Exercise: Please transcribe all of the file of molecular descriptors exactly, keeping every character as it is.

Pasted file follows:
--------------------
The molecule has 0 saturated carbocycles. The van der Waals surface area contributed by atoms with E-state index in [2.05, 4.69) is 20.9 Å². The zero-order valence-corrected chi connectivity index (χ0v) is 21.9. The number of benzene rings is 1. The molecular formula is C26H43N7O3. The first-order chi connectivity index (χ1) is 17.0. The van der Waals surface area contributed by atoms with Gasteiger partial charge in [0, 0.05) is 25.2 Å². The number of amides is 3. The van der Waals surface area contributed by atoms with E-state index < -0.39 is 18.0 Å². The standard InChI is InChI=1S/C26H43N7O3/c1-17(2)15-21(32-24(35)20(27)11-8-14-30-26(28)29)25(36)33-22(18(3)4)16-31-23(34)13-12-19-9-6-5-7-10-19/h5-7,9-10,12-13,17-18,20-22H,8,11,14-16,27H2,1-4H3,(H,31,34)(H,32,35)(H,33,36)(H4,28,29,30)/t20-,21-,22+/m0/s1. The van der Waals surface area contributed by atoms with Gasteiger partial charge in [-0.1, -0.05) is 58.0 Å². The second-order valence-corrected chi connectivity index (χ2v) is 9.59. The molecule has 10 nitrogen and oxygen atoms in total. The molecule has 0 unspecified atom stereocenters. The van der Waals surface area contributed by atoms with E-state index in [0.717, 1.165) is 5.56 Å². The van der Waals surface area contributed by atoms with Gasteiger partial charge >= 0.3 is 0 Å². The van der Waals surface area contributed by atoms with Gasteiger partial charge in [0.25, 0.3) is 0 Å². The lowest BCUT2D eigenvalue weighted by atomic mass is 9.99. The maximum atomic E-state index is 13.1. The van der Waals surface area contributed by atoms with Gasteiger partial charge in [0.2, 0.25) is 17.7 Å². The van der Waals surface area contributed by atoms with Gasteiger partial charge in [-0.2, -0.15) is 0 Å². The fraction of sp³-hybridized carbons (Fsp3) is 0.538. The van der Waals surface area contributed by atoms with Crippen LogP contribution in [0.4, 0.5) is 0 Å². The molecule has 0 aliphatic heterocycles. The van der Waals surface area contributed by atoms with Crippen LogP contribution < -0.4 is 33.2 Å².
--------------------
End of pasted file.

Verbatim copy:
The molecule has 0 saturated carbocycles. The van der Waals surface area contributed by atoms with E-state index in [2.05, 4.69) is 20.9 Å². The zero-order valence-corrected chi connectivity index (χ0v) is 21.9. The number of benzene rings is 1. The molecular formula is C26H43N7O3. The first-order chi connectivity index (χ1) is 17.0. The van der Waals surface area contributed by atoms with Gasteiger partial charge in [0, 0.05) is 25.2 Å². The number of amides is 3. The van der Waals surface area contributed by atoms with E-state index < -0.39 is 18.0 Å². The standard InChI is InChI=1S/C26H43N7O3/c1-17(2)15-21(32-24(35)20(27)11-8-14-30-26(28)29)25(36)33-22(18(3)4)16-31-23(34)13-12-19-9-6-5-7-10-19/h5-7,9-10,12-13,17-18,20-22H,8,11,14-16,27H2,1-4H3,(H,31,34)(H,32,35)(H,33,36)(H4,28,29,30)/t20-,21-,22+/m0/s1. The van der Waals surface area contributed by atoms with Gasteiger partial charge in [-0.1, -0.05) is 58.0 Å². The second-order valence-corrected chi connectivity index (χ2v) is 9.59. The molecule has 10 nitrogen and oxygen atoms in total. The molecule has 0 unspecified atom stereocenters. The van der Waals surface area contributed by atoms with E-state index in [0.717, 1.165) is 5.56 Å². The van der Waals surface area contributed by atoms with Gasteiger partial charge >= 0.3 is 0 Å². The van der Waals surface area contributed by atoms with Gasteiger partial charge in [0.25, 0.3) is 0 Å². The lowest BCUT2D eigenvalue weighted by atomic mass is 9.99. The maximum atomic E-state index is 13.1. The van der Waals surface area contributed by atoms with Gasteiger partial charge in [0.2, 0.25) is 17.7 Å². The van der Waals surface area contributed by atoms with Gasteiger partial charge in [-0.2, -0.15) is 0 Å². The fraction of sp³-hybridized carbons (Fsp3) is 0.538. The van der Waals surface area contributed by atoms with Crippen LogP contribution in [0.4, 0.5) is 0 Å². The molecule has 0 aliphatic heterocycles. The van der Waals surface area contributed by atoms with Crippen LogP contribution < -0.4 is 33.2 Å².